Large industrial product suppliers sell what they make. These companies became large because they provided equipment that many customers found useful. But as manufacturers become large, they also become bureaucratic. Ironically, new product development, the source of the company’s success in the beginning, becomes overwhelmed with complexity that causes lead time to market to expand to years.
Product development involves teams of engineers and product marketing managers. The decision making process to decide what new product project or feature requires 6 months to a year. Once approved the initial engineering and prototyping process can begin. With any luck it’s a year to first prototype, then there’s the focus group, engineering revision, qualification for manufacturing, agency certification which can take six months to a year on its own. You get the idea.
On the opposite side is the customer. The world of manufacturing is changing rapidly. The Industrial Internet of Things is a major force of change as it introduces inexpensive communications capability that can network and report data on operations to authorized users anywhere and at anytime. In the presence of this capability, customers are finding important ways to exploit hardware and software technology to add value to their operations. This requires suppliers of control technology to update products to make their products easier to implement.
This presents a problem for companies that supply control technology to the industrial world. Based on the model presented earlier, the cost of new product development is extremely high which creates a barrier to updating.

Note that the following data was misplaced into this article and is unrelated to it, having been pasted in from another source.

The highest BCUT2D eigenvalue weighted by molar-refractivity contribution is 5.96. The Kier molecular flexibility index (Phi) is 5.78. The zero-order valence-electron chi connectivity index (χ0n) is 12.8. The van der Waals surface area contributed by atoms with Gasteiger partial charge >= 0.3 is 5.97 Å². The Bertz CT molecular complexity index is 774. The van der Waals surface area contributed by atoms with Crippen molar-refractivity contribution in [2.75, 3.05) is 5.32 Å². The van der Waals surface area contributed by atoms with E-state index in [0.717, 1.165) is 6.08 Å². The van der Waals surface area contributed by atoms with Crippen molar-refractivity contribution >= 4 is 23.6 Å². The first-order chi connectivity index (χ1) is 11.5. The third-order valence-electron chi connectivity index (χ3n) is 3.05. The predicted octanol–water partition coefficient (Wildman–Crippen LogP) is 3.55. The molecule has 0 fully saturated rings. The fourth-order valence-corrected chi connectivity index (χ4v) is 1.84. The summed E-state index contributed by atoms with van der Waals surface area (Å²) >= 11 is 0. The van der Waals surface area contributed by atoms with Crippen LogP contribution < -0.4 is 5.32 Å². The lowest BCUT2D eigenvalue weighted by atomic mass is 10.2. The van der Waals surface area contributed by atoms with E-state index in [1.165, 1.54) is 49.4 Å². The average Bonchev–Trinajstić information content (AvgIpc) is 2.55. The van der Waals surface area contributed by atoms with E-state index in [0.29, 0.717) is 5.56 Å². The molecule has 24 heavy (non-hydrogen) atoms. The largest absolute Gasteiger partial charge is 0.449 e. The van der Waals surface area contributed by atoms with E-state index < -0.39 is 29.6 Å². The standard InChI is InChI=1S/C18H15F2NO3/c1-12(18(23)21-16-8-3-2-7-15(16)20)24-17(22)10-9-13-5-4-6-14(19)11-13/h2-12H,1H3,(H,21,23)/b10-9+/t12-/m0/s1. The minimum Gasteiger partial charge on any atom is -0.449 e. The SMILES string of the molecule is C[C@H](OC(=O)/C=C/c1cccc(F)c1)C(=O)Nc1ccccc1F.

All of which creates a difficult situation. In the controls field, revenue is the result of new products, products that are innovative, that reflect the emerging needs of the marketplace.
The point of the maker movement is to reduce barriers to implementing new products. Similarly the controls world needs to undergo massive change that is beginning to take place. Sensor vendors, for example, have begun updating their products to include wireless networks of various types.
Part of the challenge is creating the right strategy for developing new products. One element of a successful strategy will be segmentation. Segmentation is required in order to address particular markets, but segmentation can also be used as a means of facilitating to the development process itself. Many products can be divided up into incremental steps that involve lower complexity and shorter development cycles.
In order for industry to reinvent itself a lot of things have to change. The biggest challenge is how quickly it need to get done.